Monday, January 25, 2010

Dale Watson's Guitar

Whenever I talk about Dale Watson's guitar, someone gets pissed off. Apparently if I touch Dale Watson's guitar, people get even angrier.

Dale Watson is probably my only living musical hero, a man twenty years my senior who does exactly what he wants/needs to do, and makes a living doing it. Last year, in the men's room of Manhattan's Rodeo Bar, I told a guy who looked suspiciously like Popa Chubby that Dale's guitar wasn't a Telecaster, it was a custom-made Australian Tomkins. The guy sulked off angrily. Oh well.

I've seen Dale play on his home turf of Austin several times, both at the Continental Club and the Broken Spoke. When I met him at the Broken Spoke, and later at the Rodeo Bar, he told me of his affinity for Johnny D's in Davis and vowed to return there.

So when he finally arrived in Somerville tonight, of course I was at the show. But, after an amazing, two-hour set , I refused to stand in the line of couples waiting to talk to Dale. I left, satisfied to have enjoyed some fine, American music.

After I walked out the door, though, I looked back through the slotted blinds of Johnny D's. On the stage, some potbellied, non-urbane, fat bastard in a cowboy hat sat slouched over Dale's battle-worn, custom Australian guitar, slaughtering even the cheesiest blues licks while his wife loudly applauded him. I couldn't even believe that the instrument was still plugged in. "This has to stop," I told my companions, and marched back into the closed club, past the doorman who earlier noted that I was "becoming a regular."

I approached the guy attempting to play the guitar. My right hand found a quarter in the right front pocket of my jeans and I clenched the coin in my fist. When the fat man stood up to relinquish the most important guitar in country music, he stepped on the cable to the amplifier, ripping it out of the guitar. He dropped Dale's guitar on the stage, then attempted to play his own guitar, which he had apparently brought to the show in hope of doing something with it.

Once the fat man moved aside, I picked up Dale Watson's guitar!! Though famously covered with Mexican coins, the guitar was surprisingly light and the fretboard buttery to the touch. I found the instrument cable on the floor and tapped the tip with my thumb--the amp was still live from the set. I plugged the guitar back in, and using the quarter as a pick, started ripping through my song "Teardown Kings," transposed from E to D to match Dale Watson's tuning.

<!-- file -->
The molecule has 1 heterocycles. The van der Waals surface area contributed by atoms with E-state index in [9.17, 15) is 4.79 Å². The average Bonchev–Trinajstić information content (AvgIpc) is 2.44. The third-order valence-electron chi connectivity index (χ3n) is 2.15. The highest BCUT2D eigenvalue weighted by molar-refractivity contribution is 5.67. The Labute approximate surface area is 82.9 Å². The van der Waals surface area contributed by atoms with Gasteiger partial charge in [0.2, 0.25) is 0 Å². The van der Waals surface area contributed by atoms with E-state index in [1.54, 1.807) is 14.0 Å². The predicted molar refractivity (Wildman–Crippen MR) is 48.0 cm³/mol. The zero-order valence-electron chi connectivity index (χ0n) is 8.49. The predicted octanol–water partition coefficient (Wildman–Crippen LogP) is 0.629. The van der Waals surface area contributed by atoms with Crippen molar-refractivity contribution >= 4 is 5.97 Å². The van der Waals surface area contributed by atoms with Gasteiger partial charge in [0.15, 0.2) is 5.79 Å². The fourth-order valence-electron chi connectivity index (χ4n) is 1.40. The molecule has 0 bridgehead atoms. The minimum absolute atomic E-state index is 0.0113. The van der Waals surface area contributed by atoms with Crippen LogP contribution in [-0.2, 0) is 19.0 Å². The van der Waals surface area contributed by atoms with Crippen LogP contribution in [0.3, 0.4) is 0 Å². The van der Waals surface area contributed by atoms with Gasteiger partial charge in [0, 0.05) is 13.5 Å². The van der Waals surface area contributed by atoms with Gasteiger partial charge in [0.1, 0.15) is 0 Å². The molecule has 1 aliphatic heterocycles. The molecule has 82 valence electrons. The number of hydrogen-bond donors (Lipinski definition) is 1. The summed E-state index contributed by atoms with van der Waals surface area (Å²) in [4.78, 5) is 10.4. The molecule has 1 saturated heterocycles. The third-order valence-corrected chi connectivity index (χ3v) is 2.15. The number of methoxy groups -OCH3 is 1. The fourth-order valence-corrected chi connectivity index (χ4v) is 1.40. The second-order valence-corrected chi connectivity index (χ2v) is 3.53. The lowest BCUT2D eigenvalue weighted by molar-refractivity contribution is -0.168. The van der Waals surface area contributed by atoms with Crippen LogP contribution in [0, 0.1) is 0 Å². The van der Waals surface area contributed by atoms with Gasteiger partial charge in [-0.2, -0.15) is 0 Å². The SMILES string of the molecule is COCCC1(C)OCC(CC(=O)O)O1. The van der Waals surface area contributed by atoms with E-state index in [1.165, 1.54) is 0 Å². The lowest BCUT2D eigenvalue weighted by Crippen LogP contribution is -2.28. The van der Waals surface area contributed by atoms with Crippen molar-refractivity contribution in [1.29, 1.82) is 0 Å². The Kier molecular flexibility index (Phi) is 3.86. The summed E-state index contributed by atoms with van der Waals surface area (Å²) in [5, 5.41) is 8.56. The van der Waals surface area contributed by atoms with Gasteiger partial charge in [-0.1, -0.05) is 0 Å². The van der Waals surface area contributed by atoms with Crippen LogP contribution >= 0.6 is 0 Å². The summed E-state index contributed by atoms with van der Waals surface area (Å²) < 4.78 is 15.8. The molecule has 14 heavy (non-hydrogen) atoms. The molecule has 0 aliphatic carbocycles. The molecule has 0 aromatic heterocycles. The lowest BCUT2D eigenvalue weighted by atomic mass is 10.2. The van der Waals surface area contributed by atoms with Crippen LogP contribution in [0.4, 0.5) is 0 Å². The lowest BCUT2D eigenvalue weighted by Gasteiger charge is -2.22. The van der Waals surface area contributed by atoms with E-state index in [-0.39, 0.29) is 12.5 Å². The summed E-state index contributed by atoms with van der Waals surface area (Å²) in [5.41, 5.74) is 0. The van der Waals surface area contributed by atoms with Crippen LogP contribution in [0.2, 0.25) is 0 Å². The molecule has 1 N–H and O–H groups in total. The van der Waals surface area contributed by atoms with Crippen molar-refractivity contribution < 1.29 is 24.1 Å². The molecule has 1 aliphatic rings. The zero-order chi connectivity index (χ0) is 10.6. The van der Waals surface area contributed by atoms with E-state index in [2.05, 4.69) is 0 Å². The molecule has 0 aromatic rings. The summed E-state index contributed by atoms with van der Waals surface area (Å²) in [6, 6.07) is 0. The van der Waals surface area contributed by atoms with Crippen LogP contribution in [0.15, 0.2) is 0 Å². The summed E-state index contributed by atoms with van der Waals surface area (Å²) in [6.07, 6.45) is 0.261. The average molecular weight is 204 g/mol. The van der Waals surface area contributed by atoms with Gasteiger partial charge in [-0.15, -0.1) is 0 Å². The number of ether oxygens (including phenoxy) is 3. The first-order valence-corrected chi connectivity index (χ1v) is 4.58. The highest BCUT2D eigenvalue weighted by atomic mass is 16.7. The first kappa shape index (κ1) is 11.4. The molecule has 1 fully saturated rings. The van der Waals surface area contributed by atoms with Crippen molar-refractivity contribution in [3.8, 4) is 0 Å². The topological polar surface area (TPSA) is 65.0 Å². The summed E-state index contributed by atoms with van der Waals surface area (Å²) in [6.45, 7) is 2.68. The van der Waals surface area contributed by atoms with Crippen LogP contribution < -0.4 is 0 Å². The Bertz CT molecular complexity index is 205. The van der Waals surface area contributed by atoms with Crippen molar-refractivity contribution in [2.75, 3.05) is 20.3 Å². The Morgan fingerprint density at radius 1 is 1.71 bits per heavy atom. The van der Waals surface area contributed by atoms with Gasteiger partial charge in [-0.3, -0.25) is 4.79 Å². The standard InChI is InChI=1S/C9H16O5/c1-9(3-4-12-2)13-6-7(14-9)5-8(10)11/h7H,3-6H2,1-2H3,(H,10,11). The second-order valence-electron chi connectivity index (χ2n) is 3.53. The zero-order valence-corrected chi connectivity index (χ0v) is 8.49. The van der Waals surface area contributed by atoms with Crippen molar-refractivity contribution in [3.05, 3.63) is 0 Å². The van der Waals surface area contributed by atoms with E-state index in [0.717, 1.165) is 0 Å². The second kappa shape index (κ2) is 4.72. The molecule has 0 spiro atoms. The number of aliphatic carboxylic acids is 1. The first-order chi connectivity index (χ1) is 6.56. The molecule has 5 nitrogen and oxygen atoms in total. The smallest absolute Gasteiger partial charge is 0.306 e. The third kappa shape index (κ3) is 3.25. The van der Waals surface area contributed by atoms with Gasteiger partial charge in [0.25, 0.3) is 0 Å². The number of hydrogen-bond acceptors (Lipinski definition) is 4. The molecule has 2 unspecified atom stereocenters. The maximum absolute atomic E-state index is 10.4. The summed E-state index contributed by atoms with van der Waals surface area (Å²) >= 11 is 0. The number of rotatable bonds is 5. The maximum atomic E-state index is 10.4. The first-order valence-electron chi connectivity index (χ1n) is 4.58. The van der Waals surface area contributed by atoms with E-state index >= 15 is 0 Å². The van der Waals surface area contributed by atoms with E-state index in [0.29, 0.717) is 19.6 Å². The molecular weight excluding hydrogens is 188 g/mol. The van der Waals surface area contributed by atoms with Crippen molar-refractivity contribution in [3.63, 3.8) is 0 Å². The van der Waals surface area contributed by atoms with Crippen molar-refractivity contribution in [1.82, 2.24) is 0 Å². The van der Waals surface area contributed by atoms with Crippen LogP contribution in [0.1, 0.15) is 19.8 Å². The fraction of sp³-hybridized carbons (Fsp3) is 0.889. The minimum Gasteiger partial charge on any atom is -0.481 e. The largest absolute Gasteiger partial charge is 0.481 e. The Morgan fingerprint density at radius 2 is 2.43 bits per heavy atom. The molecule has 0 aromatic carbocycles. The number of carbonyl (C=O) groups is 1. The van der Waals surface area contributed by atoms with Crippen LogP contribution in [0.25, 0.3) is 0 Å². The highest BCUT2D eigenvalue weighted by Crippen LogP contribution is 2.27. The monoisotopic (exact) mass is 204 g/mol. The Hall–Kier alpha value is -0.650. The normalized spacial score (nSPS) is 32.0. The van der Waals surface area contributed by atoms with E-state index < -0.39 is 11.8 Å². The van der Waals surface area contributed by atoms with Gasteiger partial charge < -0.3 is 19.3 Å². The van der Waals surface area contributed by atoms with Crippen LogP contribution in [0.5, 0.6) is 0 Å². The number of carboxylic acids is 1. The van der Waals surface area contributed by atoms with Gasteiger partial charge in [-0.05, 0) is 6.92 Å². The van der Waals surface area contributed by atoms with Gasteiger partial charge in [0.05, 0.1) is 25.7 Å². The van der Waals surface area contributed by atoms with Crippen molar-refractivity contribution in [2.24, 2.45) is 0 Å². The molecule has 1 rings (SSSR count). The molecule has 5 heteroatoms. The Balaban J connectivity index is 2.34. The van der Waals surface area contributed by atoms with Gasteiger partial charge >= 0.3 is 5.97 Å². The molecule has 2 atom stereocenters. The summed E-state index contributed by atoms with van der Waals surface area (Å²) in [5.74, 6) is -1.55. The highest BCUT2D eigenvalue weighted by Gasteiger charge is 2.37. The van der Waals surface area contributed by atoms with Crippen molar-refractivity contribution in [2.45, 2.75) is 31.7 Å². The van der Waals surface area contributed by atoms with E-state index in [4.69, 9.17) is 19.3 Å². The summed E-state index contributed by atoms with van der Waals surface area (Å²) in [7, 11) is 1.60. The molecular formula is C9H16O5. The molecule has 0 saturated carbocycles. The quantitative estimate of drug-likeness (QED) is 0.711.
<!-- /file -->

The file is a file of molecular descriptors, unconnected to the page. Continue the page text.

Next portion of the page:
Immediately people began clapping along and moved closer to the stage. Surprised at not being challenged in any way, I shouted: "I paid fifteen dollars, and I'm gonna have fifteen dollars worth of fun!" People clapped more. The suburbanites took offense. I ripped into a few INFRASTRUCTURE leads before the fat man's wife descended on me, ripped Dale Watson's guitar out of my hands, tore the live amplifier cable out of the guitar, and ran off with the instrument, shouting KID, GO HOME! YOU SUCK, KID! KID, YOU SUCK!

You better take a cab home, classy lady! I said, after apparently emasculating the drunken fat hubby. Don't drive tonight. Time to go back to the suburbs!

As I walked away from the stage, I felt a force on my back. The crazy lady had run up to me and grabbed me from behind. She was holding me back with both arms. I felt the fingernails of both her hands through my leather jacket.


I turned around, looked her dead in the drunken eyes, and said: That's even worse.
And walked off.

After that, I somehow ended up talking to Don Raby, Dale Watson's fiddle player, about how he left a successful career developing hardware and software for Dell in favor of a musician's life on the road. I like hearing what I need to hear. Then, I talked for a while with Dale's new drummer, who invited me onto the band's 1975 Eagle tour bus, the Drag N Fly, before they shipped south to gigs in DC and Richmond.

Among other topics discussed, I had the opportunity to ask Dale Watson if he got his guitar back. He made a wincing gesture. That guy was terrible, he said. I just left him to mess around with it and got out of there.

Dale gave me a Lone Star beer to walk home with. But you might want to hide that, he said, the cops have been watching us all night.

Sure enough, a Somerville cop saw me with the bottle, parked and waited for me to walk past him. I stopped in my tracks for about ten minutes. The cop drove around the block with his headlights off, parked again, and waited some more. I had to pour about ten ounces out, but I'm keeping the bottle Dale Watson gave me on my bookshelf.

As for the suburban couple, I hope they made it home alive, but I don't really care either way.

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